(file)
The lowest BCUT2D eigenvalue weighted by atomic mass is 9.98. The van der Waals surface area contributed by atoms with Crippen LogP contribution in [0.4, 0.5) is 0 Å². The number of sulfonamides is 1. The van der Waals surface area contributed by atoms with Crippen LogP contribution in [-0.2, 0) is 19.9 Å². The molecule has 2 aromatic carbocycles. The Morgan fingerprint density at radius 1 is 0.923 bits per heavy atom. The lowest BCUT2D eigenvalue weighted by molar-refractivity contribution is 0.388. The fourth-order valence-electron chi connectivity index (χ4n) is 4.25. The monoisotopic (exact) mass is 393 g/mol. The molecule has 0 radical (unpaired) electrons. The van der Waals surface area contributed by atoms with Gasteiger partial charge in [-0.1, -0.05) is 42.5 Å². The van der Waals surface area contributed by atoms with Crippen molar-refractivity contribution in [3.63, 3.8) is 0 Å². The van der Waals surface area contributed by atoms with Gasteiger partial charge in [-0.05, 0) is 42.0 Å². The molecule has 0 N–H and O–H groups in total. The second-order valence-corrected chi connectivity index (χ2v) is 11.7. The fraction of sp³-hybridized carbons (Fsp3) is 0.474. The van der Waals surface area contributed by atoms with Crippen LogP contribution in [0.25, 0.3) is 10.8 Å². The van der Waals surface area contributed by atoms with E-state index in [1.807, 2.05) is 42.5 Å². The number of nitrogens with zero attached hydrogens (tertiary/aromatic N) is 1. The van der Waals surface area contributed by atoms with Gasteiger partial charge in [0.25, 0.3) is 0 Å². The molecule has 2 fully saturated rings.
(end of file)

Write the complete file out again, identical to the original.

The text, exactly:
The lowest BCUT2D eigenvalue weighted by atomic mass is 9.98. The van der Waals surface area contributed by atoms with Crippen LogP contribution in [0.4, 0.5) is 0 Å². The number of sulfonamides is 1. The van der Waals surface area contributed by atoms with Crippen LogP contribution in [-0.2, 0) is 19.9 Å². The molecule has 2 aromatic carbocycles. The Morgan fingerprint density at radius 1 is 0.923 bits per heavy atom. The lowest BCUT2D eigenvalue weighted by molar-refractivity contribution is 0.388. The fourth-order valence-electron chi connectivity index (χ4n) is 4.25. The monoisotopic (exact) mass is 393 g/mol. The molecule has 0 radical (unpaired) electrons. The van der Waals surface area contributed by atoms with Gasteiger partial charge in [-0.1, -0.05) is 42.5 Å². The van der Waals surface area contributed by atoms with Crippen molar-refractivity contribution in [3.63, 3.8) is 0 Å². The van der Waals surface area contributed by atoms with Gasteiger partial charge in [-0.05, 0) is 42.0 Å². The molecule has 0 N–H and O–H groups in total. The second-order valence-corrected chi connectivity index (χ2v) is 11.7. The fraction of sp³-hybridized carbons (Fsp3) is 0.474. The van der Waals surface area contributed by atoms with Crippen LogP contribution in [0.25, 0.3) is 10.8 Å². The van der Waals surface area contributed by atoms with E-state index in [1.807, 2.05) is 42.5 Å². The number of nitrogens with zero attached hydrogens (tertiary/aromatic N) is 1. The van der Waals surface area contributed by atoms with Gasteiger partial charge in [0.25, 0.3) is 0 Å². The molecule has 2 fully saturated rings.